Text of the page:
Sean Balkwill

Sean Balkwill grew up around the world as an army brat, then spent his young adulthood enjoying the Renaissance of college music in the South. He has been rumored to eat old Trouser Press magazines just for the fiber, and wash it down with a home brewed imperial stout made from melted I.R.S. vinyl records. Sean has previously written a music column, produced a radio show, and co-hosted another. He works as an illustrator and designer in North Carolina, and enjoys its craft beer scene, beautiful weather, and outdoor music venues. Follow him on Twitter for instant enlightenment or Instagram for beer porn.

Jun 062016
 

day of the deadWhen I was five, my brother and I were digging in the yard and we dug up some jelly beans. Being jelly beans, we ate them. As you would expect, as they weren’t really food and since they didn’t really decay, they were pretty much intact. And they were delicious. Our Mom apparently didn’t seem to think this was a very smart thing to do, so we were punished. But it  seemed oh-so-worth-it in the end.

Listening to the Red Hot Organization’s 25th release, the sprawling 5-CD Day of the Dead, I kinda feel the same way. There’s a lot more digging though, and way fewer jelly beans.
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May 292015
 

In the Spotlight showcases a cross-section of an artist’s cover work. View past installments, then post suggestions for future picks in the comments!

elliott smith covers

Someday you idiots will shut up and listen to him. — Lou Barlow

Elliott Smith was an outlier. He stuck out on his label, Kill Rock Stars, home of Sleater-Kinney and The Raincoats. He stuck out at the Oscars, wearing a white suit while performing “Miss Misery,” a polar bear stranded on a floating iceberg that failed to sink the Academy’s love of all things Titanic. And he stuck out in defiance to America’s ignorance of his music by continuing to do things his own way, against the advice of those who supposedly had his best interests in mind. Unfortunately, he sometimes didn’t have his own, either.
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Feb 132015
 

Some covers are more equal than others. Good, Better, Best looks at three covers and decides who takes home the gold, the silver, and the bronze.

Gorillaz, the superband partnership between Blur’s Damon Albarn and Tank Girl comic artist Jamie Hewlett, mixed up indy rock and trip-hop and became the best-known cartoon band since Jem and the Holograms. Albarn and Hewlett would keep the revolving door on Gorillaz open, working with Lou Reed, Snoop Dogg, and De la Soul, among others; Albans insists that despite rumors of a falling out with Hewlett, Gorillaz is still swinging after more than a decade. They remain best known for “Clint Eastwood,” their first single from their first album. Let’s take a look at some of the better covers of this college classic.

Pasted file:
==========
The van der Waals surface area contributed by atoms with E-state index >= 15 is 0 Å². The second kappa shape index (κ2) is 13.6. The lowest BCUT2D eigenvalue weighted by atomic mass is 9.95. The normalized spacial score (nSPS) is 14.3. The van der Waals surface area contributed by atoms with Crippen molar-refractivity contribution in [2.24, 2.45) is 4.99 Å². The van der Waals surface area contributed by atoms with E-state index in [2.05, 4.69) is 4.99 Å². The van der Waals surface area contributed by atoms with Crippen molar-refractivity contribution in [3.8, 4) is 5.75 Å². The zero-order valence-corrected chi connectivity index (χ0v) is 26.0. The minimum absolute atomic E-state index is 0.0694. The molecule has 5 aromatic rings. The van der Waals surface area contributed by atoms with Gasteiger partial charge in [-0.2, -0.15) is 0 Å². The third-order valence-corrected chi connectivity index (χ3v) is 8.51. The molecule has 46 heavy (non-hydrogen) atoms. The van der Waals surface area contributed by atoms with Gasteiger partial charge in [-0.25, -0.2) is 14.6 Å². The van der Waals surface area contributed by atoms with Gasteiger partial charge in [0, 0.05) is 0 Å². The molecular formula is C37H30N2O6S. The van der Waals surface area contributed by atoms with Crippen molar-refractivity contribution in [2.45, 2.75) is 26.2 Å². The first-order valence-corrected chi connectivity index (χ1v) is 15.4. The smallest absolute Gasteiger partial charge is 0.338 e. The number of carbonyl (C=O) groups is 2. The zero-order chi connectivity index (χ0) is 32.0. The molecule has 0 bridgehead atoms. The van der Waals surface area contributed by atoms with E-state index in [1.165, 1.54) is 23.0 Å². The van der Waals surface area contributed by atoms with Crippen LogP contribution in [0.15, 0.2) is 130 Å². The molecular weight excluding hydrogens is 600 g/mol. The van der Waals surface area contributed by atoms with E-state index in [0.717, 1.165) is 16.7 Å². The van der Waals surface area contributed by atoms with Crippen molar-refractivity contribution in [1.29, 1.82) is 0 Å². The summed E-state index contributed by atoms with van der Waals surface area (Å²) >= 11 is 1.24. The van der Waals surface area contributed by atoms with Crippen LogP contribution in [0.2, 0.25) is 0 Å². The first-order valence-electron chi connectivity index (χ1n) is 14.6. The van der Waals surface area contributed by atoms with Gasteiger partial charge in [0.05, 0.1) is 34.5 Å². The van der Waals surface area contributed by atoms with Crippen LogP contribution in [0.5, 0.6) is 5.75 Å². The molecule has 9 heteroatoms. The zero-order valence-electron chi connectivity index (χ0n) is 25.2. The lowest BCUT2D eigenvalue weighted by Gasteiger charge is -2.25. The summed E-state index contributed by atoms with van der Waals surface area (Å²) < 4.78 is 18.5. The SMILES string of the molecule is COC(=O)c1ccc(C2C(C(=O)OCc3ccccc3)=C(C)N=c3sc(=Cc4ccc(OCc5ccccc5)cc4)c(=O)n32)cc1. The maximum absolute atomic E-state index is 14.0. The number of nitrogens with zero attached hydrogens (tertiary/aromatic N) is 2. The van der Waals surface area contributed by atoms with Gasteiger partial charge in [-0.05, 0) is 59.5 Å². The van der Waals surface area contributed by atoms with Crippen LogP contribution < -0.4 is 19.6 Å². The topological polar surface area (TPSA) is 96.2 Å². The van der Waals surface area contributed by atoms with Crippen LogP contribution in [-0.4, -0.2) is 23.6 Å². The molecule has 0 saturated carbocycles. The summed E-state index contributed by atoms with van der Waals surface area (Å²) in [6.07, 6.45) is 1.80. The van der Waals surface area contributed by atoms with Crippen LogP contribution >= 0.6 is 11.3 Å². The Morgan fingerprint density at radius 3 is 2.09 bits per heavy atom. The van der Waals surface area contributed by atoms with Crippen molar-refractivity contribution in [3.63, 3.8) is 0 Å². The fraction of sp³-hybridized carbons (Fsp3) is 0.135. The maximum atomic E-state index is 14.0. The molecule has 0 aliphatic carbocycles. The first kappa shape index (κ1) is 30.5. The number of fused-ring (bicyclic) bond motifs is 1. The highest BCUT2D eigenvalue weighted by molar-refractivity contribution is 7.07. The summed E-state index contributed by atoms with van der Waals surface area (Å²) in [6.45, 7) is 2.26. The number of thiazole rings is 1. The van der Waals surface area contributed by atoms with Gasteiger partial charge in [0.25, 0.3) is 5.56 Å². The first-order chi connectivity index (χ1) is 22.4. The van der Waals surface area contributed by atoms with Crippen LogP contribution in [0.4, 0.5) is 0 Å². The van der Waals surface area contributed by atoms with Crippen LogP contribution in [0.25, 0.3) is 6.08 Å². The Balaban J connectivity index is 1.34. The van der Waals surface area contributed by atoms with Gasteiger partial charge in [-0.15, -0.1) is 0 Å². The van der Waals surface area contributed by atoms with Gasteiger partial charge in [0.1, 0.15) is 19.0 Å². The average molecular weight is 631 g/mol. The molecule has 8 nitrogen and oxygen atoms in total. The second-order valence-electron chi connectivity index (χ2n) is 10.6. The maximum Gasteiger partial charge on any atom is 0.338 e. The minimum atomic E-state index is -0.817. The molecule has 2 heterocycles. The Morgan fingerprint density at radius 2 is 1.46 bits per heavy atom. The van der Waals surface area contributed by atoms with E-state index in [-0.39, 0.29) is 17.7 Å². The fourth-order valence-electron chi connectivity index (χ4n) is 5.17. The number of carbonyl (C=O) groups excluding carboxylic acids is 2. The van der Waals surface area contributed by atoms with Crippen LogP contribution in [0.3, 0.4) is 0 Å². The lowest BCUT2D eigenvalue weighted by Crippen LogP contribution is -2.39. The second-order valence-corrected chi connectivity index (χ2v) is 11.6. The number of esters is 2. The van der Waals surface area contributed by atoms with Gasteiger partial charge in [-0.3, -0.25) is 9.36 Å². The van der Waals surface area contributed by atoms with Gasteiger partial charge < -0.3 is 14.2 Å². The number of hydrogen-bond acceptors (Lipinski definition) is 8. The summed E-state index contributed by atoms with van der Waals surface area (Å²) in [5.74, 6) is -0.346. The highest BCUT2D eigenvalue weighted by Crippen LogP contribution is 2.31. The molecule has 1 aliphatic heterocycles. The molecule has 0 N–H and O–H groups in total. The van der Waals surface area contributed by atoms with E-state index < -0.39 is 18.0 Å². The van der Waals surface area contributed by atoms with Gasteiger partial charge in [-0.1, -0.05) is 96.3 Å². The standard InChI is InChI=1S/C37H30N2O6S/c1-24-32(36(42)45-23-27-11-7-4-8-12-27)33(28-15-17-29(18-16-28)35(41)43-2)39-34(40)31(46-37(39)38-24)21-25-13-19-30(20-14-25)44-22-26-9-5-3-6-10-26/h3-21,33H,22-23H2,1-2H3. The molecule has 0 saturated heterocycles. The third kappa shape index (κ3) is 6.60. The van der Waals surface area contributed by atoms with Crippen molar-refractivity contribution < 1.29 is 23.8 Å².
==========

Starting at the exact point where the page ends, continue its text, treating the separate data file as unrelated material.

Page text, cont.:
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Aug 222014
 

In the Spotlight showcases a cross-section of an artist’s cover work. View past installments, then post suggestions for future picks in the comments!

The rock and roll bands that slammed on the brakes and took the turnoff at country music are numerous. Gram Parsons got high with Keith Richards and “Dead Flowers” was born. The number of times Elvis Costello has cheated on rock and roll with country’s graces is too numerous to count. Jack White turned the knobs for Loretta Lynn. And so on.

The postpunk and indiepop bands that have segued into a Ryman act are no less numerous. X gave birth to the Knitters. The New Pornographers cut loose chanteuse Neko Case. And the Archers of Loaf’s Eric Bachmann disbanded all notions of his indie rock band and spread out into numerous directions, including the roots rock band Crooked Fingers.
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Jun 272014
 

Five Good Covers presents five cross-genre reinterpretations of an oft-covered song.

Bob Dylan recorded “Simple Twist of Fate” for one of his most popular albums, 1975’s Blood On the Tracks. Overanalyzed by critics and Bob fans everywhere, Tracks was dismissed by Dylan for having been influenced by the drama of a failing marriage, but there’s no denying how much pain comes through on the album’s songs, particularly this one.
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Jun 042014
 

Jolie Holland’s sixth studio album, Dark Wine Sea, has been getting notice, partly due to a soulful cover of Joe Tex’s 1967 hit “The Love You Save (May Be Your Own),” a song that gained new life a few years ago when it was featured in Quentin Tarantino’s Death Proof. As Tex sings about his experience with brutal racism and the injustice of sundown towns, it’s impossible to ignore his message as he pleads with whoever will listen to mend their rocky relationships in the name of love. Continue reading »